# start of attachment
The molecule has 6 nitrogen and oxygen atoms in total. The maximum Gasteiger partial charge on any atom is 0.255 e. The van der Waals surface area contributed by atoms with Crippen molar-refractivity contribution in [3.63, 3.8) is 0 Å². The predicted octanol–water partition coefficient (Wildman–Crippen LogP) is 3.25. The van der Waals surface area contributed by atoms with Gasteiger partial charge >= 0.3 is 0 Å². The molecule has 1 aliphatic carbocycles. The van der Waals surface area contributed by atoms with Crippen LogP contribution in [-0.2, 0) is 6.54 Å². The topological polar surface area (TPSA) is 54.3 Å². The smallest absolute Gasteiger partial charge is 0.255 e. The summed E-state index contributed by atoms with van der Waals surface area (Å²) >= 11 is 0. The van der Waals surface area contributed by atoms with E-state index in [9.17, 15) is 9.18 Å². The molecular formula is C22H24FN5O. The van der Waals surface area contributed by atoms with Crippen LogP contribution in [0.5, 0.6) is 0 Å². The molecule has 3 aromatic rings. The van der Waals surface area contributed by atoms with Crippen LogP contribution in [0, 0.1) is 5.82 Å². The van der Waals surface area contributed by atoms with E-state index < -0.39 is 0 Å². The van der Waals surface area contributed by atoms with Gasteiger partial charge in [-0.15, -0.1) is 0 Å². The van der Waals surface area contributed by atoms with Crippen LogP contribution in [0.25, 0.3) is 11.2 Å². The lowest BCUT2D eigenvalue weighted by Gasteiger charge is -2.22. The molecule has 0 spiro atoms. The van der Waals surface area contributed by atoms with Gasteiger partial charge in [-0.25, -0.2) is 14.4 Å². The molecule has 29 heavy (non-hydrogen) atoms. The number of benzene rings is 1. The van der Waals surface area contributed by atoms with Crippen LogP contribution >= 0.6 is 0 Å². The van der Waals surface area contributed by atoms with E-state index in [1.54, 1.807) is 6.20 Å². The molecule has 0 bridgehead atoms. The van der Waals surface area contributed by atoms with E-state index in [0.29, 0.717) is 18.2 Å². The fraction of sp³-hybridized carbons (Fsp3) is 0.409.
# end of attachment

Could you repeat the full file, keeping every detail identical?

The molecule has 6 nitrogen and oxygen atoms in total. The maximum Gasteiger partial charge on any atom is 0.255 e. The van der Waals surface area contributed by atoms with Crippen molar-refractivity contribution in [3.63, 3.8) is 0 Å². The predicted octanol–water partition coefficient (Wildman–Crippen LogP) is 3.25. The van der Waals surface area contributed by atoms with Gasteiger partial charge >= 0.3 is 0 Å². The molecule has 1 aliphatic carbocycles. The van der Waals surface area contributed by atoms with Crippen LogP contribution in [-0.2, 0) is 6.54 Å². The topological polar surface area (TPSA) is 54.3 Å². The smallest absolute Gasteiger partial charge is 0.255 e. The summed E-state index contributed by atoms with van der Waals surface area (Å²) >= 11 is 0. The van der Waals surface area contributed by atoms with E-state index in [9.17, 15) is 9.18 Å². The molecular formula is C22H24FN5O. The van der Waals surface area contributed by atoms with Crippen LogP contribution in [0.5, 0.6) is 0 Å². The molecule has 3 aromatic rings. The van der Waals surface area contributed by atoms with Crippen LogP contribution in [0, 0.1) is 5.82 Å². The van der Waals surface area contributed by atoms with E-state index < -0.39 is 0 Å². The van der Waals surface area contributed by atoms with Gasteiger partial charge in [-0.15, -0.1) is 0 Å². The van der Waals surface area contributed by atoms with Crippen LogP contribution in [0.25, 0.3) is 11.2 Å². The lowest BCUT2D eigenvalue weighted by Gasteiger charge is -2.22. The molecule has 0 spiro atoms. The van der Waals surface area contributed by atoms with Gasteiger partial charge in [-0.25, -0.2) is 14.4 Å². The molecule has 29 heavy (non-hydrogen) atoms. The number of benzene rings is 1. The van der Waals surface area contributed by atoms with Crippen LogP contribution >= 0.6 is 0 Å². The van der Waals surface area contributed by atoms with E-state index in [1.54, 1.807) is 6.20 Å². The molecule has 0 bridgehead atoms. The van der Waals surface area contributed by atoms with E-state index in [0.29, 0.717) is 18.2 Å². The fraction of sp³-hybridized carbons (Fsp3) is 0.409.